Optimal Arthritis Control
Multi-Targeted Compounds Combat InflammationMarch 2010
By Julius Goepp, MD
According to the most recent scientific research, aging individuals afflicted with rheumatoid arthritis are at 60% great-er risk of dying from heart disease than the general population.1 The vascular damage seen in rheumatoid individuals appears to be an accelerated form of atherosclerosis.2
Similar analysis shows that over time, rheumatoid arthritis sufferers also sustain damage to the eyes, lungs, and skin.3-6
The common factor linking rheuma-toid arthritis to these potentially deadly conditions is system-wide, chronic inflammation in the body. The same systemic inflammatory events, especially those involving the potent cytokine known as TNF-alpha, contribute to atherosclerosis even in people who don’t have rheumatoid arthritis7—and that’s why we all need to pay special attention to limiting inflammatory changes throughout our lifetime.
Until recently, mainstream medicine’s focus on highly profitable single-target drugs (like Enbrel®) has left the 1.3
million rheumatoid arthritis sufferers in this country with few attractive options. While effective at controlling symptoms, these drugs are expensive and produce potentially life-threatening side effects associated with chronic suppression of immunity, such as serious infections and certain cancers.8-10
Fortunately, a novel set of multi-targeted natural agents has been identified that can disrupt the inflammatory cascade involved in rheumatoid arthritis at many stages. These agents have also been shown to reduce joint pain, stiffness, and deterioration of cartilage.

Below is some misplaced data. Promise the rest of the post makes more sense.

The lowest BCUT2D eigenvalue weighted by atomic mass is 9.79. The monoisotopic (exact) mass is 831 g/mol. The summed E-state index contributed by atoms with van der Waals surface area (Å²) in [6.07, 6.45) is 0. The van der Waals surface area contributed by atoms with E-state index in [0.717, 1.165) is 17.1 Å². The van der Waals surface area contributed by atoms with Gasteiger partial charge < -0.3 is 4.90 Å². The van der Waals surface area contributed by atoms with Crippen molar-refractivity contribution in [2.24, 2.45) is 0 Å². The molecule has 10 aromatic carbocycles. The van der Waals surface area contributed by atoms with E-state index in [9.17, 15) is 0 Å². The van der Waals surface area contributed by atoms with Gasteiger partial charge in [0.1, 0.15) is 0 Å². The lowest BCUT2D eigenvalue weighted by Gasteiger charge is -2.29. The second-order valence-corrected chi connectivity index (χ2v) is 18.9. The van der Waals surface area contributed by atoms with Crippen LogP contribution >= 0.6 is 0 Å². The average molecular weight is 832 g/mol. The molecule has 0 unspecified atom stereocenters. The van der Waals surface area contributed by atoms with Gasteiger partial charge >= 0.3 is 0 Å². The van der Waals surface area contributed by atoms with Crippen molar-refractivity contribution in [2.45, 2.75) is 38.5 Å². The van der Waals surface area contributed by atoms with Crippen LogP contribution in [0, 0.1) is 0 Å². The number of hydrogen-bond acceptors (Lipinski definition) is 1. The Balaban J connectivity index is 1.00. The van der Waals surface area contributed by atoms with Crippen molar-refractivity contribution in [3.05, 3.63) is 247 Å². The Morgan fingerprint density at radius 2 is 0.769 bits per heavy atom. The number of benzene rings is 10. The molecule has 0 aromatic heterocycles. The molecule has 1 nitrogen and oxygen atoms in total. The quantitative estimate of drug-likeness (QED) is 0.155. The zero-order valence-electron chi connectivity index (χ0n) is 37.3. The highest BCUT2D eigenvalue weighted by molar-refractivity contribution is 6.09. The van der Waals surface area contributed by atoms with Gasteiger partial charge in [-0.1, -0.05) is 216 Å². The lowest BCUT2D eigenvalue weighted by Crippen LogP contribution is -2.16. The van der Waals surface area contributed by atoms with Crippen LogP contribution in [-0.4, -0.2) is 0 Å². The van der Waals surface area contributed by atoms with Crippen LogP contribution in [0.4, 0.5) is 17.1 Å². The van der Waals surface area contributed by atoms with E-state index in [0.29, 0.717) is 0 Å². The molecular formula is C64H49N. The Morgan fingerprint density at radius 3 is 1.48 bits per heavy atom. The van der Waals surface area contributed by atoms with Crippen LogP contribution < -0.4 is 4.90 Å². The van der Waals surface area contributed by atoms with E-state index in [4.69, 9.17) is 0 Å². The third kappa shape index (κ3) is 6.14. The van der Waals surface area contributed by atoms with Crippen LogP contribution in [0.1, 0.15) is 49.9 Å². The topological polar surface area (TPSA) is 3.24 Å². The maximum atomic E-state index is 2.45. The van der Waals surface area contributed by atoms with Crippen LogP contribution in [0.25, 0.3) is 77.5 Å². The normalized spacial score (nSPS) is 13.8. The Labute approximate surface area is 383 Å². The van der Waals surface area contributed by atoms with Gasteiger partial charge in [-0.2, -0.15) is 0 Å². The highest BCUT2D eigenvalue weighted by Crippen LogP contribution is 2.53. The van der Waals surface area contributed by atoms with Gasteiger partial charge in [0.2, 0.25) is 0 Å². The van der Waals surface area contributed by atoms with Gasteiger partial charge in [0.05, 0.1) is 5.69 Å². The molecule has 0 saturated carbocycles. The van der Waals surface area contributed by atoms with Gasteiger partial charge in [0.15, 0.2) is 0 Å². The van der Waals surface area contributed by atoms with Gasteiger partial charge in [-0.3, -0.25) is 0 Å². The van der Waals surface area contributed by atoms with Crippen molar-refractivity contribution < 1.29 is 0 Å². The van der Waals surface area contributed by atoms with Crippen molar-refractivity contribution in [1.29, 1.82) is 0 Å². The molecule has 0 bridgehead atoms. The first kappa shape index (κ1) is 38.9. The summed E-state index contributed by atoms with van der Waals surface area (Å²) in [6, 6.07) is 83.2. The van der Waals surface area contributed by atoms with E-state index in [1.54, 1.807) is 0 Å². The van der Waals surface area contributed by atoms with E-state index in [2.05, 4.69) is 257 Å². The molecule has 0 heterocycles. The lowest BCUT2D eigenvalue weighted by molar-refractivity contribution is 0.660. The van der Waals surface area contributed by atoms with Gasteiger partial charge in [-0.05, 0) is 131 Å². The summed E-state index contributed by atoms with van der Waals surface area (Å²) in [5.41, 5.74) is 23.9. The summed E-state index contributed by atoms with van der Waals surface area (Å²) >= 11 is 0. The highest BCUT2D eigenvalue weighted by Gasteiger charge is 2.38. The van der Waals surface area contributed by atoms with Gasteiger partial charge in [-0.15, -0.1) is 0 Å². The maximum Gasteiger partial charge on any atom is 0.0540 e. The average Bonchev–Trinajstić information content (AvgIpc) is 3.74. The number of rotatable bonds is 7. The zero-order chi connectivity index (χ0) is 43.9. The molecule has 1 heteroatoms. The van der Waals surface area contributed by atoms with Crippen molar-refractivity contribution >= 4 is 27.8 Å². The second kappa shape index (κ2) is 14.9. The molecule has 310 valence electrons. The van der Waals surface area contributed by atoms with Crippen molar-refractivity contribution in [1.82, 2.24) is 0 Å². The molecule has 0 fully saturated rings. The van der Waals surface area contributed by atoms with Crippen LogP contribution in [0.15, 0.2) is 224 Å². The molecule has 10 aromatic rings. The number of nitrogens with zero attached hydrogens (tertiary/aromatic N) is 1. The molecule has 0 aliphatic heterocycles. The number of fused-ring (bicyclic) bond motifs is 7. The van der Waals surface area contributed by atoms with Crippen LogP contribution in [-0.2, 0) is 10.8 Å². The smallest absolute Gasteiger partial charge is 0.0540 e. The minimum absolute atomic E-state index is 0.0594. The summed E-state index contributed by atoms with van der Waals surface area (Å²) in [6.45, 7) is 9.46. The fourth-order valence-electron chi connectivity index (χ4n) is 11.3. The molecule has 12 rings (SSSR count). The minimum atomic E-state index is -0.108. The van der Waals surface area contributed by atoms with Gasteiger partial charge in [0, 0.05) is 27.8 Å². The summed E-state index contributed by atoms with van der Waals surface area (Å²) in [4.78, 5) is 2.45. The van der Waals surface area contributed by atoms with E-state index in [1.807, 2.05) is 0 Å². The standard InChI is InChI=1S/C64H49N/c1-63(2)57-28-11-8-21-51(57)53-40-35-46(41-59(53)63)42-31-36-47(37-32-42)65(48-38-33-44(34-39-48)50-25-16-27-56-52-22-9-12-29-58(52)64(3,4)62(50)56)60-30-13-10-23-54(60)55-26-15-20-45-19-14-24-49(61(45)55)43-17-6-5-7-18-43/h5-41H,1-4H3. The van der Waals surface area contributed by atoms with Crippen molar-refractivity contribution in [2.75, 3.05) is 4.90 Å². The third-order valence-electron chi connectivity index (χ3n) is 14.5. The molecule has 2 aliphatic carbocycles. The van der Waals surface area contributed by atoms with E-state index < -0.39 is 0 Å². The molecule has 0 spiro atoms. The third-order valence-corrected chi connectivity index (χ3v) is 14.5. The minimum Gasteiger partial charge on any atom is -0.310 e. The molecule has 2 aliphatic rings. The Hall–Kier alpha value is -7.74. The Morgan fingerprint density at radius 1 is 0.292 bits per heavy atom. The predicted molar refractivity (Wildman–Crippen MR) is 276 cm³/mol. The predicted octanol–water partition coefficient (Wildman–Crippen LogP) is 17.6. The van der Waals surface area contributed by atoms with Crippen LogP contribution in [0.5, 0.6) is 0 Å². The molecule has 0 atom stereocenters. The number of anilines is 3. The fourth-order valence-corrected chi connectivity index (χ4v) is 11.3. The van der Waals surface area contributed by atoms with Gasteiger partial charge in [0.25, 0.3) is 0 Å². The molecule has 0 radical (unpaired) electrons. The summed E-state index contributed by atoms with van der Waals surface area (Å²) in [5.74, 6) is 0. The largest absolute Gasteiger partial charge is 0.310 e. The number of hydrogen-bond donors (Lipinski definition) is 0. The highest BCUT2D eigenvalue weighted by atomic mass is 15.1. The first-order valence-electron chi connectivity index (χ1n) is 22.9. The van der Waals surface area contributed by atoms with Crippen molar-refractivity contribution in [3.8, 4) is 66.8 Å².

In this article, you will learn about the latest research on curcuminoids and andrographolides—natural compounds shown to specifically target the painful conditions associated with rheumatoid arthritis and the underlying genetic and biochemical factors that cause rheumatoid inflammation.
formof curcumin which early evidence shows may be as effective in alleviating the symptoms of rheumatoid arthritis as the non-steroidal anti-inflammatory (NSAID) drug diclofenac! Animal studies already demonstrate that curcumin relieves pain comparably to diclofenac, so this is an exciting and evolving field of research.11
Rheumatoid Arthritis—Inflammation Run Amok
While its causes are not fully understood, researchers have long known that rheumatoid arthritis (RA) is an autoimmune disorder.
An optimally functioning immune system remains on constant alert, patrolling for invading microbes and emerging cancer cells. When launched into action, various immunomodulating agents—including the cell-signaling proteins known as cytokines—provoke an inflammatory response in the body. In healthy individuals, the immune system keeps this inflammatory response under control to prevent injury to the body itself.12
For the unfortunate individuals stricken with rheumatoid arthritis, this balance is disrupted—the body mistakes some of its own tissue as “foreign,” resulting in a chronic inflammatory response. The immune system attacks the delicate synovial membranes that line the joints, producing pain, swelling, bone loss, and overgrowth of the membranes themselves. Eventually joints stiffen, limiting range of motion, accompanied by progressively worsening pain and a severe decline in quality of life.13